evil, particularly in Algiers, and in the hope of arousing his countrymen to the generous work of emancipation, the good father exclaims, in words which will continue to thrill the soul,--so long as a single fetter binds a single slave,--"Where is charity? Where is the love of God? Where is the zeal for his glory? Where is desire for his service? Where is human pity and the compassion of man for man? Certainly to redeem a captive, to liberate him from wretched slavery, is the highest work of charity, of all that can be done in this world."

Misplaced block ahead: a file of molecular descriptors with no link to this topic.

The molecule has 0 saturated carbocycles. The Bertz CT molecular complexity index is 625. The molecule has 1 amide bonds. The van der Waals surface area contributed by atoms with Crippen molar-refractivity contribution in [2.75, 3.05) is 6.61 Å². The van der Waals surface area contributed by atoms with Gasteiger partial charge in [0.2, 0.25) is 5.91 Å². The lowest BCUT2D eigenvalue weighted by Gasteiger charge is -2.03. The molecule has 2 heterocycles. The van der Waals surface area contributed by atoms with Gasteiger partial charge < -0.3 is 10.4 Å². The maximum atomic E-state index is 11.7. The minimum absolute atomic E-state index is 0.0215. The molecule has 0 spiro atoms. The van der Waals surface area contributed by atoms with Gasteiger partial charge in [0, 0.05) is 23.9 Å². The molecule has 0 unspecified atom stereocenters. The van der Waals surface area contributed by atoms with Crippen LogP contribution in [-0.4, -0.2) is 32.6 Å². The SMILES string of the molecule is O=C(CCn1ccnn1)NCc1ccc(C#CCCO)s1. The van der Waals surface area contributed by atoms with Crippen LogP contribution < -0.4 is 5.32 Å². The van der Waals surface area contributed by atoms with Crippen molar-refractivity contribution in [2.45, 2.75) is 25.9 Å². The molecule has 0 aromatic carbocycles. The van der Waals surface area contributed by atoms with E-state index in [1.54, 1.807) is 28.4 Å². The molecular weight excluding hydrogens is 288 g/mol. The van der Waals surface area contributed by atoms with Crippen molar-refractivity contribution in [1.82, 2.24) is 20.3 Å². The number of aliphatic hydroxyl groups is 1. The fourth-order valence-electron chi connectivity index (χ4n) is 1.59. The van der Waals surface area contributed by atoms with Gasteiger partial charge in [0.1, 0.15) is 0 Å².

[Footnote 6: Pp. 140, 141.]
Not long after the dark experience of Cervantes, another person, of another country and language, and of a still higher character, St. Vincent de Paul, of France, underwent the same cruel lot. Happily for the world, he escaped from slavery, to commence at home that long career of charity--nobler than any glories of literature--signalized by various Christian efforts, against duels, for peace, for the poor, a